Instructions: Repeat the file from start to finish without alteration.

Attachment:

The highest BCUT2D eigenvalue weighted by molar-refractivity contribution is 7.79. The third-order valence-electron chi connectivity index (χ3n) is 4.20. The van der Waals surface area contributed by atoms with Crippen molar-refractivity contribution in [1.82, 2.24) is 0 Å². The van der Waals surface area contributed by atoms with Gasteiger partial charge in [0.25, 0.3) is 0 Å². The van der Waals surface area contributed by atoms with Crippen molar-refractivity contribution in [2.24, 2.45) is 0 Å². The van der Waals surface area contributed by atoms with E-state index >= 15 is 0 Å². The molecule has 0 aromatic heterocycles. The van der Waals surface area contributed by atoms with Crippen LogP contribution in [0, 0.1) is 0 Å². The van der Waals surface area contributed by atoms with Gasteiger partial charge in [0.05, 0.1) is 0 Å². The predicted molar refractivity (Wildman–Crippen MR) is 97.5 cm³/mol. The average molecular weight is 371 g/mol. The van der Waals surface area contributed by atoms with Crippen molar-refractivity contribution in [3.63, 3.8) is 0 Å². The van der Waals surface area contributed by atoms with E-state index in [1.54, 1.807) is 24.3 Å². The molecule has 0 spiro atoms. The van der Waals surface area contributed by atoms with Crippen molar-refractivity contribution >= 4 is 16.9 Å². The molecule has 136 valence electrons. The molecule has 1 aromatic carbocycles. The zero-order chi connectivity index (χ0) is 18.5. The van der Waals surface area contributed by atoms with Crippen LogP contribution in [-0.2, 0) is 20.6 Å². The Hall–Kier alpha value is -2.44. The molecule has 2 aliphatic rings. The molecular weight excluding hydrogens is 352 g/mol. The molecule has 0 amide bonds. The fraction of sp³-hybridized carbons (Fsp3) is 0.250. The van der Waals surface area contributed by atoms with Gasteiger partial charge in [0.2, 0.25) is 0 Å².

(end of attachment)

The highest BCUT2D eigenvalue weighted by molar-refractivity contribution is 7.79. The third-order valence-electron chi connectivity index (χ3n) is 4.20. The van der Waals surface area contributed by atoms with Crippen molar-refractivity contribution in [1.82, 2.24) is 0 Å². The van der Waals surface area contributed by atoms with Gasteiger partial charge in [0.25, 0.3) is 0 Å². The van der Waals surface area contributed by atoms with Crippen molar-refractivity contribution in [2.24, 2.45) is 0 Å². The van der Waals surface area contributed by atoms with E-state index >= 15 is 0 Å². The molecule has 0 aromatic heterocycles. The van der Waals surface area contributed by atoms with Crippen LogP contribution in [0, 0.1) is 0 Å². The van der Waals surface area contributed by atoms with Gasteiger partial charge in [0.05, 0.1) is 0 Å². The predicted molar refractivity (Wildman–Crippen MR) is 97.5 cm³/mol. The average molecular weight is 371 g/mol. The van der Waals surface area contributed by atoms with Crippen molar-refractivity contribution in [3.63, 3.8) is 0 Å². The van der Waals surface area contributed by atoms with E-state index in [1.54, 1.807) is 24.3 Å². The molecule has 0 spiro atoms. The van der Waals surface area contributed by atoms with Crippen molar-refractivity contribution >= 4 is 16.9 Å². The molecule has 136 valence electrons. The molecule has 1 aromatic carbocycles. The zero-order chi connectivity index (χ0) is 18.5. The van der Waals surface area contributed by atoms with Crippen LogP contribution in [-0.2, 0) is 20.6 Å². The Hall–Kier alpha value is -2.44. The molecule has 2 aliphatic rings. The molecular weight excluding hydrogens is 352 g/mol. The molecule has 0 amide bonds. The fraction of sp³-hybridized carbons (Fsp3) is 0.250. The van der Waals surface area contributed by atoms with Gasteiger partial charge in [0.2, 0.25) is 0 Å².